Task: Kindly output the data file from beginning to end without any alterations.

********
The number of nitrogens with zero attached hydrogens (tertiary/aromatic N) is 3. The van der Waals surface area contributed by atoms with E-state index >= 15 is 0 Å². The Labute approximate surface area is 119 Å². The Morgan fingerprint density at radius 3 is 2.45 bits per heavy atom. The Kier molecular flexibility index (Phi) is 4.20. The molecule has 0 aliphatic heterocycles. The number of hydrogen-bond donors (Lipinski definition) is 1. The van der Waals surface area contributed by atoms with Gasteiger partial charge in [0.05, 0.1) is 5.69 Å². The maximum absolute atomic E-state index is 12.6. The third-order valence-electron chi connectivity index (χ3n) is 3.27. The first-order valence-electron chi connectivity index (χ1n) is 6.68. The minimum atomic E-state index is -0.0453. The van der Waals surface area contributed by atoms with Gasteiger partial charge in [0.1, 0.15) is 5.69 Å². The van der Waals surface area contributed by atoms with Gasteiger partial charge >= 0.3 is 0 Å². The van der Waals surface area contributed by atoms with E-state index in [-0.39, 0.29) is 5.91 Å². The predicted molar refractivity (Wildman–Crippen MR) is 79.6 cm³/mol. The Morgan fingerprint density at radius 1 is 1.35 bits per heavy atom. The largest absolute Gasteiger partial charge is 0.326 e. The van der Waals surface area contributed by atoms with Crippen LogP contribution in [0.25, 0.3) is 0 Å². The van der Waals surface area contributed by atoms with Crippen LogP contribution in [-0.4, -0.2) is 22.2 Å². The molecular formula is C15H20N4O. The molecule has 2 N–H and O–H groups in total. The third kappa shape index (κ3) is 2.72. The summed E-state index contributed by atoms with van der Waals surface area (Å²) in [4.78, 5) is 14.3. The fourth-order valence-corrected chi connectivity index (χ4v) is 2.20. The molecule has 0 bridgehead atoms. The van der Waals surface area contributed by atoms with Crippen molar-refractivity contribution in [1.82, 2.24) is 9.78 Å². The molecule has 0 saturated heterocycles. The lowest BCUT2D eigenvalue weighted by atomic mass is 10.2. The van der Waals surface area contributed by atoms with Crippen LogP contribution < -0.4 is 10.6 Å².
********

The number of nitrogens with zero attached hydrogens (tertiary/aromatic N) is 3. The van der Waals surface area contributed by atoms with E-state index >= 15 is 0 Å². The Labute approximate surface area is 119 Å². The Morgan fingerprint density at radius 3 is 2.45 bits per heavy atom. The Kier molecular flexibility index (Phi) is 4.20. The molecule has 0 aliphatic heterocycles. The number of hydrogen-bond donors (Lipinski definition) is 1. The van der Waals surface area contributed by atoms with Gasteiger partial charge in [0.05, 0.1) is 5.69 Å². The maximum absolute atomic E-state index is 12.6. The third-order valence-electron chi connectivity index (χ3n) is 3.27. The first-order valence-electron chi connectivity index (χ1n) is 6.68. The minimum atomic E-state index is -0.0453. The van der Waals surface area contributed by atoms with Gasteiger partial charge in [0.1, 0.15) is 5.69 Å². The van der Waals surface area contributed by atoms with Gasteiger partial charge >= 0.3 is 0 Å². The van der Waals surface area contributed by atoms with E-state index in [-0.39, 0.29) is 5.91 Å². The predicted molar refractivity (Wildman–Crippen MR) is 79.6 cm³/mol. The Morgan fingerprint density at radius 1 is 1.35 bits per heavy atom. The largest absolute Gasteiger partial charge is 0.326 e. The van der Waals surface area contributed by atoms with Crippen LogP contribution in [0.25, 0.3) is 0 Å². The van der Waals surface area contributed by atoms with Crippen LogP contribution in [-0.4, -0.2) is 22.2 Å². The molecular formula is C15H20N4O. The molecule has 2 N–H and O–H groups in total. The third kappa shape index (κ3) is 2.72. The summed E-state index contributed by atoms with van der Waals surface area (Å²) in [4.78, 5) is 14.3. The fourth-order valence-corrected chi connectivity index (χ4v) is 2.20. The molecule has 0 bridgehead atoms. The van der Waals surface area contributed by atoms with Crippen molar-refractivity contribution in [1.82, 2.24) is 9.78 Å². The molecule has 0 saturated heterocycles. The lowest BCUT2D eigenvalue weighted by atomic mass is 10.2. The van der Waals surface area contributed by atoms with Crippen LogP contribution < -0.4 is 10.6 Å².